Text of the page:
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Messaging The World

Global Recordings Network has a history of ingenious methods for delivering the gospel to hard to reach places. These days they’re hoping to go viral.


16 October 2013

Story: Mark Davie & David Hughes

We just hit the 30th anniversary of the compact disc. It had a good run, but it’s already hitting the pile of obsolete media, alongside tape and vinyl. Global Recordings Network (GRN) knows obsolete media all too well. When you’re trying to spread a global message like the gospel to the furthest reaches of the earth, a little old-fashioned ingenuity goes a long way. In the ’60s it was CardTalk, a simple cardboard record player that could play phonograph records without electricity. The folded piece of cardboard — connected to the device’s needle — doubled as an amplifier. No motor was necessary, just a sharp stick to turn the record. Hundreds of thousands of these were distributed worldwide.

In the ’70s and ’80s GRN brought out a range of hand crank robust cassette players, the Messenger, which bumped up the quality and continued to let the message spread without electricity.

While these might not be considered ‘modern’ technologies — even in their day — the introduction of any technology into these tribal groups provided a few humorous moments. “In the western world it is largely understood that if machinery of any type is not working, it needs to be repaired,” said GRN Australia CEO Christine Platt. “But for those with a limited knowledge of technology, this is not always the case. One tribal group encountered a problem when their Messenger cassette player failed to work. Their strong belief in the spirit world led them to the conclusion that it had been afflicted by an evil spirit. The evil spirit could be cast out of the machine by either throwing it into the fire, or smoking it out. Needless to say, neither was helpful to the Messenger. Another tribe believes that healing comes through immersion in water — also not helpful for a sick Messenger!”

In its 73-year history, GRN has distributed over 13 million records, cassette tapes and CDs in over 6000 languages (Ethnologue’s catalogue of known living languages tips the scales at just over 6900), and has most recently developed and produced robust, hand-wind mp3 players.

These days though, everyone has a mobile phone. There are over four billion active around the world, and on each of those phones is an audio player. Even places which have been historically difficult to access, like Mongolia, Afghanistan and Vanuatu, have a high penetration of phones. In Tanzanian families, the penetration rate is 98%. “Even where they don’t have electricity connected, people will pay the one person in the village with a generator to charge it for them,” GRN’s Mobile Strategist James Thomas said.


A needle attached to a folded cardboard backing that doubled as an amplifier, supply your own rotating stick.


A hand-cranked cassette player was hardy but wouldn’t survive tribal electronics servicing.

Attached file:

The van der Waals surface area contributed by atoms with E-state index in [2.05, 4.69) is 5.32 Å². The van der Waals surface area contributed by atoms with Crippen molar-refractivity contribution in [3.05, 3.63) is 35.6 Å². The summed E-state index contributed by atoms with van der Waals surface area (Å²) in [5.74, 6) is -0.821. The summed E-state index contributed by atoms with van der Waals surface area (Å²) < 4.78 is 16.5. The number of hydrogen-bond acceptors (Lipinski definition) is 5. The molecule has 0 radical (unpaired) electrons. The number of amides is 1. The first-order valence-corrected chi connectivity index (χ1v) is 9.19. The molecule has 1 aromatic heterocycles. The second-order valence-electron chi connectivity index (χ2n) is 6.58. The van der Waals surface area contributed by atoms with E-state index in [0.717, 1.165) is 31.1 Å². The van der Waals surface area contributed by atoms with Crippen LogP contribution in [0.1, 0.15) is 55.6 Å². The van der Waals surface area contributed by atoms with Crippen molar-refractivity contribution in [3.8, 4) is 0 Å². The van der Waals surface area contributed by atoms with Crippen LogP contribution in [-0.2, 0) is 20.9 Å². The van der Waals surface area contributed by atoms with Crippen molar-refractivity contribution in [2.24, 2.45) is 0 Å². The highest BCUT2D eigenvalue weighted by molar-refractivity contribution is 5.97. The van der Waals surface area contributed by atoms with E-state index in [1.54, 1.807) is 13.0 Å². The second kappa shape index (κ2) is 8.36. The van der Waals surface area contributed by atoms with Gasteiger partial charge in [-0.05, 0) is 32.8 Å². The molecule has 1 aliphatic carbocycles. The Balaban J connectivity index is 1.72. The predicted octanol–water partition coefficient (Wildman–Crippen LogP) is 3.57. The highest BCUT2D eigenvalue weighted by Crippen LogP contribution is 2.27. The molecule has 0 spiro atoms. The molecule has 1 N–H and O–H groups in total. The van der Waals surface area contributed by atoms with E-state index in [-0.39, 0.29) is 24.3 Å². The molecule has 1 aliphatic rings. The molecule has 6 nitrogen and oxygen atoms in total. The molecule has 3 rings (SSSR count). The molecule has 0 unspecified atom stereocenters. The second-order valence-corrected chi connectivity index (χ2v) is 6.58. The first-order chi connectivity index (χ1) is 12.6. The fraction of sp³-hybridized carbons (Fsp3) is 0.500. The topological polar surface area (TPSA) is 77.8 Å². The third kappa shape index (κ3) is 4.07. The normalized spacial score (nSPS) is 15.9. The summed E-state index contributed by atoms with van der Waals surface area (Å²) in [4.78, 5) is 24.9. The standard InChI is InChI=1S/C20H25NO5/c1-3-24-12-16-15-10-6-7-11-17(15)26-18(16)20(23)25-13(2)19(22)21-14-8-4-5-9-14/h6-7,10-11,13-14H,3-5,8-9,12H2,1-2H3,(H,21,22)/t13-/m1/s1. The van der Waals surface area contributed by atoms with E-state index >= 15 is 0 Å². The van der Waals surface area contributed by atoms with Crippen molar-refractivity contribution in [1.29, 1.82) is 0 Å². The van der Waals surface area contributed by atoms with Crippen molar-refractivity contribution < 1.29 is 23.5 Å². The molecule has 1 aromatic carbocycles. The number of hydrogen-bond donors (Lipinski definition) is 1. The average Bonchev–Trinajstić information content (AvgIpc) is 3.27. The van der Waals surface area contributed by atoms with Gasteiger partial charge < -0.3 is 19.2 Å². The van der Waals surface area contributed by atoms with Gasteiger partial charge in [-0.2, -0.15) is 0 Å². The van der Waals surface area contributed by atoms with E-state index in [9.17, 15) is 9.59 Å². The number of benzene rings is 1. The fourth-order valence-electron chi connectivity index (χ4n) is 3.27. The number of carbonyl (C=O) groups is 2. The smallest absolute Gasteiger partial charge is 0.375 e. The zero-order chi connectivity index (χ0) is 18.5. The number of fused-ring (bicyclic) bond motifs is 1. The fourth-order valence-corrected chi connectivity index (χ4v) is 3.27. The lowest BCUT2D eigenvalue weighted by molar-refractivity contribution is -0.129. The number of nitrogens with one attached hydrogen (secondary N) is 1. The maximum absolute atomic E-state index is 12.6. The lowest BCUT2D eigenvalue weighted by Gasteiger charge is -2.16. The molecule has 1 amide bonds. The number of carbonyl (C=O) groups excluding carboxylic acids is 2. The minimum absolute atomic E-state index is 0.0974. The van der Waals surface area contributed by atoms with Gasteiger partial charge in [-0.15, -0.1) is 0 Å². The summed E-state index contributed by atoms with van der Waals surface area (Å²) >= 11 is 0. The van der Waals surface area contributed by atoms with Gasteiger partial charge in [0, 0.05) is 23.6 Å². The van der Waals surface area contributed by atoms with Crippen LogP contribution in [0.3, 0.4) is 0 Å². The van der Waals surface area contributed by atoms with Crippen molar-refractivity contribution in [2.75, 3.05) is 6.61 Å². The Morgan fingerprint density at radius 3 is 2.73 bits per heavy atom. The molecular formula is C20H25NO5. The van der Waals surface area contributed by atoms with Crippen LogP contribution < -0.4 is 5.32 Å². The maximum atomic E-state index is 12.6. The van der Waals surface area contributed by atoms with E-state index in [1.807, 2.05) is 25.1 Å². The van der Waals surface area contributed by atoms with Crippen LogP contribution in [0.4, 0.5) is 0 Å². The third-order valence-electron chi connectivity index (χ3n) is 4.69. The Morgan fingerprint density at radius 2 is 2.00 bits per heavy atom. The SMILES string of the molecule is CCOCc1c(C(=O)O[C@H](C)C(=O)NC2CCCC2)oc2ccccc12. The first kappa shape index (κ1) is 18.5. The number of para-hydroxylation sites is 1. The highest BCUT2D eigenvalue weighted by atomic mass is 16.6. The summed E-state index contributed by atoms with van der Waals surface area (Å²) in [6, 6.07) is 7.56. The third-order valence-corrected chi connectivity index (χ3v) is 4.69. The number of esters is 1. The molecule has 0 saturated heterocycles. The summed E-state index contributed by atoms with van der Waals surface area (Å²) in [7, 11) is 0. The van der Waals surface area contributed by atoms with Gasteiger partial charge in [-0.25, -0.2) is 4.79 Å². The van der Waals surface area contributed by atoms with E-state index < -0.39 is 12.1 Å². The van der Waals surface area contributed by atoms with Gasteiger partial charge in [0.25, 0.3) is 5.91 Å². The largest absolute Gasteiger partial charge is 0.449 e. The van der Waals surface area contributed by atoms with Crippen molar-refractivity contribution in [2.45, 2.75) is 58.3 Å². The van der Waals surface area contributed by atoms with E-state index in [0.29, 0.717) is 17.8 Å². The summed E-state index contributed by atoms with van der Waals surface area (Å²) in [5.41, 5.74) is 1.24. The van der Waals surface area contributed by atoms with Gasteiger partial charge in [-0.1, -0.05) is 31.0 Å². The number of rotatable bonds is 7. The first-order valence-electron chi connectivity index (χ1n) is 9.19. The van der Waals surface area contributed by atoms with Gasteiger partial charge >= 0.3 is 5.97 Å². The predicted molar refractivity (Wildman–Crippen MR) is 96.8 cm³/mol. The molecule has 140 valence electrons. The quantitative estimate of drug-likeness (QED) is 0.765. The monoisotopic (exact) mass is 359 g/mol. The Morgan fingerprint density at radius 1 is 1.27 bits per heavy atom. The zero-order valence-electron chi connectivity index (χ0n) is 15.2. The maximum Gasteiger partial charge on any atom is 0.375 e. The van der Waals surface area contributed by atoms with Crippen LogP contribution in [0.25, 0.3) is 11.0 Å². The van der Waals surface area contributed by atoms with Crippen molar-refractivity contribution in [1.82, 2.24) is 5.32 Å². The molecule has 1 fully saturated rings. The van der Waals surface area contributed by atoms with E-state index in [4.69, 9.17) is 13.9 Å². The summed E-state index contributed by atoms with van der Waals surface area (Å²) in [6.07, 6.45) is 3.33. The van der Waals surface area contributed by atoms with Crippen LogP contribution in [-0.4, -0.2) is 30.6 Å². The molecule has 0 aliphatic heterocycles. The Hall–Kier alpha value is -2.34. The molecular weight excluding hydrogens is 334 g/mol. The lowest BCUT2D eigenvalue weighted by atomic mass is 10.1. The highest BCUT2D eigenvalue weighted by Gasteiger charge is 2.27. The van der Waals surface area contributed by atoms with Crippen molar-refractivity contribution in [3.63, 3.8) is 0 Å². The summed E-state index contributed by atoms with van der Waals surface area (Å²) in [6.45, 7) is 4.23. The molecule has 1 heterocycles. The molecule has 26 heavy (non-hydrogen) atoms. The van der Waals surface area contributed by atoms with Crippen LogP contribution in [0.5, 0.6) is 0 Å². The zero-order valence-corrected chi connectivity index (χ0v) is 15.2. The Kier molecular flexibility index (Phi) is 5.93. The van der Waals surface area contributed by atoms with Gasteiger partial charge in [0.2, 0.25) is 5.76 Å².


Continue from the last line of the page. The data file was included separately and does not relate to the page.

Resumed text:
The next-gen messenger still required a bit of hand-cranking, but was hands free when travelling.


Now even hard to reach areas have mobile phones… with audio players.


While the possible reach into the third world is much greater, GRN’s distribution problems have turned entirely first world: First, there’s the technical challenge of being ‘cross-platform’. You think it’s bad having to code for Apple and Android devices, spare a thought for the guy that has to think about old Nokia bricks, and Motorola flip phones. “In addition,” said Thomas, “Internet bandwidth can be quite slow in many locations, so we have challenges relating to the compromise between audio files sizes and their quality.”

Then of course, there’s the challenge of their message vying for attention amongst the Katy Perry’s and Rihanna’s of the world. Though wouldn’t you rather have a song in your own language, recorded with your traditional music, over a pop princess bleating about partying on a Friday night with her posse of ‘bitches’? “When we record their languages we often record some Christian songs with their traditional music, so they also enjoy hearing their own songs,” Thomas said.


Currently, GRN is working on a mobile outreach website, (5fish.mobi), an Android app, and continuing work on GRN’s main website (globalrecordings.net). All house free-of-charge audio recordings of the gospel. And the hope is that like a good lolcat or OK GO video, once the recordings touch down in a community, they’ll go viral.

Thomas: “The phone users are familiar with the Bluetooth transfer of popular music and so can use the same methods to transfer our materials.

“It is not an easy task to make millions of people aware that our materials are available. We need to put more work into making GRN easy to find on search engines like Google. And we need to continue developing relationships with the missionaries and churches on the ground who are reaching these groups, so that they can make use of the materials. We are confident that the effectiveness of the materials speak for themselves, so once they become initially aware of their availability, the materials can spread by word of mouth.”

GRN also does its own audio editing training for young people keen to get some hands on experience. While the more adventurous can get trained and tooled up as field recordists, travelling to some of the most remote regions on earth. Not a bad day job.

Another tribe believes that healing comes through immersion in water — also not helpful for a sick Messenger!


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